In this post, climate change communicator Lydia Messling shares with us the creative process behind her infographic for the June SciComm Challenge!

About me: I work as a climate change communications consultant and help explain climate change to a wide range of audiences, and also train climate scientists in doing the same. I ended up working in science communication when I did my undergrad in Environmental Science at UEA. I quickly realised that communicating climate change is something that is really needed! After working in behavioral change for a couple of years, I then went back to university as a Leverhulme Doctoral Scholar in Climate Justice at the University of Reading, where my thesis was on ‘How can climate scientists engage in policy advocacy and preserve their scientific credibility and independence?’.

Communicating Climate Change

Language is really important, and communicating uncertainties, particularly around climate change, is really difficult. For scientists, trying to explain the “so that then means…” of climate change can sometimes feel like they’re wandering outside of their expertise – they find it’s safer to use these defined terms to stipulate uncertainties and to accurately portray confidence levels. But these words have completely different meanings to your Average Joe. So I decided to make an infographic to explain these terms and the special way that scientists use them.

We know that some of the most important things about communicating climate change to different audiences is to engage with their values, to tell a human story, and to talk about real world examples (see this handy set of principles for climate scientists doing public engagement). So when I was doing this infographic, I wanted to help show the scientist-humans and their thought processes behind using these words, and relate them to other ‘real world’ examples that people might understand.

First off, I split the infographic in half to separate out Confidence levels from Likelihood, as this fundamental difference is important to make clear. However, I kept the main IPCC quote about the world’s warming in the middle:

“Global warming is likely to reach 1.5°C between 2030 and 2052 if it continues to increase at the current rate (high confidence)” – IPCC Special Report on Global Warming”

This is symbolic of everything coming together and forming the main message in the middle. It also means that you can get a really quick abbreviated message by scanning the information right through the middle of the picture.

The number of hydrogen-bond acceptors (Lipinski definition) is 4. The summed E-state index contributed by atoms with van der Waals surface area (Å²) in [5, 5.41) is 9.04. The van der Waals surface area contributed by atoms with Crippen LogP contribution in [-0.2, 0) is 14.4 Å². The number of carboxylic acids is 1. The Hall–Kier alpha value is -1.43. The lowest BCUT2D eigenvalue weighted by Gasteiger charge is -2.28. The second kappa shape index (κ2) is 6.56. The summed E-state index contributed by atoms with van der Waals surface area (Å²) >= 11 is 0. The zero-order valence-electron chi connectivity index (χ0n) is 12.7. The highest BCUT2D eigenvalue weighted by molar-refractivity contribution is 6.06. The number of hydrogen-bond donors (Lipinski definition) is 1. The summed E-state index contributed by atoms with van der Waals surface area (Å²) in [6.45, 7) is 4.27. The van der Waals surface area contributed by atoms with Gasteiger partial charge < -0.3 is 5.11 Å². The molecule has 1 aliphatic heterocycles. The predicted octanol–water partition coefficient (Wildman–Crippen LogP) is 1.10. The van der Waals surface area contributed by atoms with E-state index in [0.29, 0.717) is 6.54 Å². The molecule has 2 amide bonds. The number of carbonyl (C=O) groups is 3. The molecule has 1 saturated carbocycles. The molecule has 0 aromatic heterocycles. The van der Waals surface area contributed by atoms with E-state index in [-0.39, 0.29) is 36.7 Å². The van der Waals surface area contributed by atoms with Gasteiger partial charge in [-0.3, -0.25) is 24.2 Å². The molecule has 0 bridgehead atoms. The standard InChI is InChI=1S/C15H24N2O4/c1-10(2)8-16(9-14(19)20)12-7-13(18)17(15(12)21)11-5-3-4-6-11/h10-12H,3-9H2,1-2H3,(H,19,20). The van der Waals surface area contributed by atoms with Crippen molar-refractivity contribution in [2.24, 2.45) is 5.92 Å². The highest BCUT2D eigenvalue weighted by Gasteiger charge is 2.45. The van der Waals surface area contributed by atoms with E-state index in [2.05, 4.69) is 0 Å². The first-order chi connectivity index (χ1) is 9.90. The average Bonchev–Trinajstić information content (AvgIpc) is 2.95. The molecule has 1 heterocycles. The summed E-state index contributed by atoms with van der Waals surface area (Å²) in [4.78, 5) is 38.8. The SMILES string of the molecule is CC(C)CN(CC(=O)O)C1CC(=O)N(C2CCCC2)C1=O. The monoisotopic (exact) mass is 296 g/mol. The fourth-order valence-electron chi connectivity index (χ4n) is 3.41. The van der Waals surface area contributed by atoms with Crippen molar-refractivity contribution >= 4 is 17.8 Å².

For the sides of the infographic, the information is organised so that the main ‘conceptual text’ is at the top, followed by an explainer paragraph and some pop-out explainers. Then, the tables provide the synthesis of the technical information with real-world cases. I also tried to vary the writing size to help people pick out the main points.

And then I started writing. It maybe looks a bit rough and scraggy in places, and it’s got more words written on it than I had first intended, but I felt that there was something more engaging and warmer about seeing my handwriting than using a text font. Wonky hand drawn lines also make it seem more conversational than straight ruler lines. Handwriting is a really personal thing, and talking about language and trying to show the human-process behind making these scientific statements seemed to help emphasize this. By keeping it as my handwriting, I think it helps the audience to hear the human behind the explanation and helps to show how risk and uncertainty are actually familiar, everyday, and personal things.

I wanted to make sure that the examples I used to illustrate the definitions were events or things that most people will be able to identify with (there’s also a bit of British humor in there, so that may limit the audience a bit!). A few little drawings help to break up the text, and the colors for these are bolder to represent how they are real-life things. They’re also small so that they don’t dominate, and encourage people to zoom in to read the detail so as to understand why, for example, a cat is there. The rest of the colour palette is in pastels – to reflect that these are wispy, hard-to-get-your-head-around concepts. And the overall colour usage is very simple to reiterate that these don’t need to be super-complex science things – they can be very simple concepts that we use all the time.

Full Infographic:

Risk and Uncertainty in Climate Change, by Lydia Messling